The answers to this age-old question have been examined and analyzed by many scientists. There are plenty of prominent theories explaining cognitive development and helping us to understand the foundation of knowledge.
For access of papers with restricted access please contact me: As an effort to follow Ockham's advice, and reduce the number of concepts involved in my Dual-Aspect Theory of moral behavior, and to make my theory, as Popper reminds us, more informative and better testable, I have made a few terminological changes over the past four decades of research: The main object of my research has always been, and still is, moral competence.
Already in the past I have frequently used this term, I have also used other terms for it like 'moral judgment' and 'moral reasoning. But these latter terms are often used for designating the conscious process of ethical judgment and ethical reasoning rather than for the largely unconscious process of moral competence.
In my older publication and in publications by other authors the old terms are still found.
In order to avoid confusion I avoid these terms now -- with one exception. Sometimes, I also use the term moral-democratic competence to indicate that moral competence applies to both, the 'individual' ability as well as to the 'social' ability to solve problems and conflicts on the basis of universal moral principles through thinking individual and discussion socialinstead of through violence, deceit, or bowing down to internal or external powers.
Georg Lind, January How to teach morality. Peer influence in bullying: The autonomy-enhancing effect of moral competence.
Aggressive Behavior, 44, In this paper, we report on two studies which suggest that moral competence acts as a moderator of peer influence in the context of school bullying. Data were collected at two time points in three German higher secondary schools grades 7—10, average age at measurement: Neither study found corresponding effects for pro-social, defending behavior.
Our findings further illuminate the associations between moral competence, peer influence, and school bullying. Some implications for bullying prevention are discussed. For a future free of violence: Moral competencies As a means of emancipation and self-empowerment.
I will specifically explain how the self-empowerment of people subjected to violence or endangered by the potential use of violence, can make a positive contribution to violence prevention. This selfempowerment goes hand in hand with the growth of competencies.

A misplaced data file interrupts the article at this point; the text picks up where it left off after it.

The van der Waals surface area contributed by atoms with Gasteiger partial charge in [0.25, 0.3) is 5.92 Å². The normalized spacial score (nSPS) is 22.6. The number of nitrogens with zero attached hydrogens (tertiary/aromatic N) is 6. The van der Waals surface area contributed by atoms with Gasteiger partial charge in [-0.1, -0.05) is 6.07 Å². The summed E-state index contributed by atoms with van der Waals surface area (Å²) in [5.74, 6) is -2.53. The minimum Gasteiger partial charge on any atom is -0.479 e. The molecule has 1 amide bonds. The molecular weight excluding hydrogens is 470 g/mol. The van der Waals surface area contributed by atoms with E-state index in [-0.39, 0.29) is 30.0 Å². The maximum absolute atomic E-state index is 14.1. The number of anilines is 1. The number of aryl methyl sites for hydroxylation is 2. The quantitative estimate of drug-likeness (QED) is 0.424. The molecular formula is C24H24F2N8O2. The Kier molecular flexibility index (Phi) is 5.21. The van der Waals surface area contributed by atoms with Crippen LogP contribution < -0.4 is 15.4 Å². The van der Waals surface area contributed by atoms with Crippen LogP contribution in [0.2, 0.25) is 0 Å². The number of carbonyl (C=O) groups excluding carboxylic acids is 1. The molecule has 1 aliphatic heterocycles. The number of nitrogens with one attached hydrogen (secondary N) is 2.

I view this matter as complementary to the issue of preventing potential perpetrators from acting violently, by providing them with the opportunity to foster their own competencies. I will also discuss gender-based violence and the situation of women affected by abuse, in order to support my claims with some empirical evidence.
In this context, the type of violence I refer to is physical violence - acts of violence targeting the body of a person.Piaget’s Stage Theory of Cognitive Development is a description of cognitive development as four distinct stages in children: sensorimotor, preoperational, concrete, and formal.
Literatur zum Thema Entwicklungsdiagnostik. A B C D E F G H I J K L M N O P Q R S T U V W XYZ. A.
Albers, C.A. & Grieve, A.J. ().
Test Review: Bayley, N. ( The Theory of Cognitive Development, is a comprehensive theory about the nature and development of human intelligence first developed by Jean leslutinsduphoenix.com is primarily known as a developmental stage theory, but in fact, it deals with the nature of knowledge itself and how humans come gradually to acquire it, construct it, and use leslutinsduphoenix.comer; Piaget claims the idea that cognitive development is.
Jean Piaget's theory of cognitive development focuses on how learners interact with their environment to develop complex reasoning and knowledge. Development of Social Cognition Introduction This refers to the concept of the child developing a sense of who it is and how it fits into society.
Piaget's theory of cognitive development is a broad theory about the nature and development of human intelligence. Although it is commonly known as a developmental stage theory, it also engages with the nature of knowledge itself and how individuals get to acquire, construct, and use the knowledge obtained.